Top 10 Stories of 2016: Benicia derails Valero’s oil-transport plan
By Daily Republic staff From page A1 | January 01, 2017
BENICIA — City Hall reverberated from the cheers when the City Council in September voted unanimously to turn down a Valero plan that would have allowed up to 70,000 barrels of crude oil to be shipped by rail to its refinery.
It is a topic that also made the Daily Republic’s top stories list in 2015.
Valero receives its crude oil by ship, and wanted to employ the less expensive rail option.
What ultimately became a simple land-use decision for the council, turned Benicia into one of the latest battlegrounds on the environmental and urban safety debate over transporting crude oil by rail.
Proponents noted the advances in railcar safety and emergency service preparedness, while opponents pointed to all the disasters – many deadly – that have occurred, some during the local debate.
Valero had applied for a permit to add additional rail, pipeline and to make other changes to its off-loading capabilities at the refinery, a request denied by the city Planning Commission in February. A series of public hearings were held before the City Council, but a decision was delayed while Valero took its case to the federal Surface Transportation Board, arguing the city lacked authority to make the decision.
The agency, just hours prior to the council’s decision, ruled that the city was not addressing a transportation issue, which would have triggered the long-held rail pre-emption laws, but rather was addressing the permit application only.
Valero, which represents about 25 percent of all local city tax revenue, has not indicated what its next move might be.
On December 20, Benicia’s City Attorney announced that she had been advised by Valero’s attorney that the refinery is no longer planning to sue the City of Benicia over its failed Crude By Rail proposal.
While this is welcome news, worthy of celebration and thanksgiving, Valero’s decision surely was more nuanced than the simple reason given, that it wants to maintain good relations with the City.
Everyone in the city is happy about that – we all want good relations, and no one wanted the issue to drag on in the courts, at great expense in time and money.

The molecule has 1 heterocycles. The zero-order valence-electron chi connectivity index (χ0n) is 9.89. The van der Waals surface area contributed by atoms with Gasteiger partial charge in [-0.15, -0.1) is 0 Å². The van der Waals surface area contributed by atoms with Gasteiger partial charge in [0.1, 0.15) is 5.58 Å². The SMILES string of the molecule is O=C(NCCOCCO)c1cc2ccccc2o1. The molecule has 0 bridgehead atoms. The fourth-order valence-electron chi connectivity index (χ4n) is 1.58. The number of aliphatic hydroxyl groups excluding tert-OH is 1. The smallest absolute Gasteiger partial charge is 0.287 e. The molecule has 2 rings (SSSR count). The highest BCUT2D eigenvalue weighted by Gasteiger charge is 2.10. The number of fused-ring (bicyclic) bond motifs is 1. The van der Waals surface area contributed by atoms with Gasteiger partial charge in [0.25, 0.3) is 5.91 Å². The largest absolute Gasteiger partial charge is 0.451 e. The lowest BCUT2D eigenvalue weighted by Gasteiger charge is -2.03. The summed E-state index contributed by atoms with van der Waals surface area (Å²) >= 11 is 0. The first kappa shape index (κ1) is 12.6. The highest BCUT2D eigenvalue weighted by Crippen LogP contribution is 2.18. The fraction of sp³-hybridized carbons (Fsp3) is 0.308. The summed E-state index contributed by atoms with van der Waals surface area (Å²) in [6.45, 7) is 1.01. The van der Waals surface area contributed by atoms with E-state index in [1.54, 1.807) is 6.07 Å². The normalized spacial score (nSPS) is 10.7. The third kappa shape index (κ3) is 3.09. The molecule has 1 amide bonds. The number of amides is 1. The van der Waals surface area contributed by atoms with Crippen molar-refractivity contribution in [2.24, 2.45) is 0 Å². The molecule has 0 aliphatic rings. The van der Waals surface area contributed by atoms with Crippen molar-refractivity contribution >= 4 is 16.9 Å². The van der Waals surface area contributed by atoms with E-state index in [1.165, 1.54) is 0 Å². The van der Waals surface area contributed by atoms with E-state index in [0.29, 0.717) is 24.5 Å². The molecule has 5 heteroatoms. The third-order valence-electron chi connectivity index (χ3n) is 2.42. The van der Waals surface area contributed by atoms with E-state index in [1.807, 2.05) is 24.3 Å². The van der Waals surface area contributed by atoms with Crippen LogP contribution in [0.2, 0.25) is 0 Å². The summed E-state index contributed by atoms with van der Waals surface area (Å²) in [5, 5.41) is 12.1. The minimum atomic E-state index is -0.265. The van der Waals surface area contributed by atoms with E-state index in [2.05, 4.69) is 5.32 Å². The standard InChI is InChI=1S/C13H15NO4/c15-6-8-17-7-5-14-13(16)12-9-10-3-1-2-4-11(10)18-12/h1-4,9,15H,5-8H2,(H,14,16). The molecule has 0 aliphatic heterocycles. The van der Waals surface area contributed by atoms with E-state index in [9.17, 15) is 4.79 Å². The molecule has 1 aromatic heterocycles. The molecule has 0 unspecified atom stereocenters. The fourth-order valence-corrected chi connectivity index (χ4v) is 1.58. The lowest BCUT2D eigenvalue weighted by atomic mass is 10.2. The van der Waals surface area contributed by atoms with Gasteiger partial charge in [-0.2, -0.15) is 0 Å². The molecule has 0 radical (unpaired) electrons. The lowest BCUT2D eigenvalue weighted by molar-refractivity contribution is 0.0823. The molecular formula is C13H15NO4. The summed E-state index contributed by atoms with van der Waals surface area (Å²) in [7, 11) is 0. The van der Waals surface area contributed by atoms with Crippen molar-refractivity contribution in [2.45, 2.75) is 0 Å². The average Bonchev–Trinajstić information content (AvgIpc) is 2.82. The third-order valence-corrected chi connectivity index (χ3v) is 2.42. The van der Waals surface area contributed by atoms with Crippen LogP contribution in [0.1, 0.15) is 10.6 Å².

But it must be noted that a Benicia lawsuit by Valero would have failed, on multiple grounds. Valero’s best legal advice must have been to quit, or risk additional losses. That advice would’ve been resisted if at all possible, not only for local refinery interests, but on behalf of the wider oil and rail industries.
Valero Benicia was a potential precedent-setting case, with implications for major corporate financial holdings all across the US and Canada. There must have been immense pressure on Valero to sue. The industries needed to win a case claiming that federal preemption laws are enough to overrule local land use regulatory authority.
But with immense activist opposition setting the pace; with California’s Attorney General weighing in and a dozen environmental attorneys, engineers and environmental analysts offering significant commentary during the review process; and with the Federal Surface Transportation Board denying Valero’s last-ditch petition, a lawsuit had little chance of success.
Valero lost that argument here, but no one should rest easy. The oil and rail industries will surely look for another situation where they can more successfully press their unlimited right to endanger health and welfare under federal preemption laws.
The growing movement against oil trains needs to remain active and alert.
Federal action seen as boost to local, state control over projects
By Brian Nearing, Thursday, September 29, 2016 10:03 pm
ALBANY > A federal ruling on a oil-by-rail facility in California could hand state and local officials in New York and across the country a powerful legal tool to oversee the projects, which have been controlled primarily by federal rules.
The federal Surface Transportation Board this month sided with officials in Benicia, a small city near San Francisco, in a dispute with an oil refining company over a proposed storage terminal for crude oil brought in by tanker trains. The Valero Refining Company had argued it was exempt from a city denial because it was functioning as a rail carrier, and governed by federal transportation rules — a legal concept called “preemption” — but the federal board rejected the claim.
“Valero is not a rail carrier, nor is it acting under the auspices of a rail carrier,” according to the federal decision. Critics of oil train traffic directed in recent years to two oil terminals at the Port of Albany hailed the ruling as a victory for more state and local control.
“This puts the state Department of Environmental Conservation in a very strong position to require the oil terminals to explain the full impacts of their operations,” said Chris Amato, an attorney for the not-for-profit environmental group Earthjustice.
This month, the DEC announced it was requiring one terminal operator, Global Partners, to answer additional environmental questions on its request to construct a crude oil heating terminal that could be used to process Canadian tar sands oil.
“Nothing in the opinion suggests that DEC’s current course of action with respect the Port of Albany should be altered,” a DEC statement said.
Critics of earlier DEC environmental approvals for the Global and Buckeye oil terminals have been urging the state to rescind its approvals, but the state had responded that such authority rested with the federal government, not the state.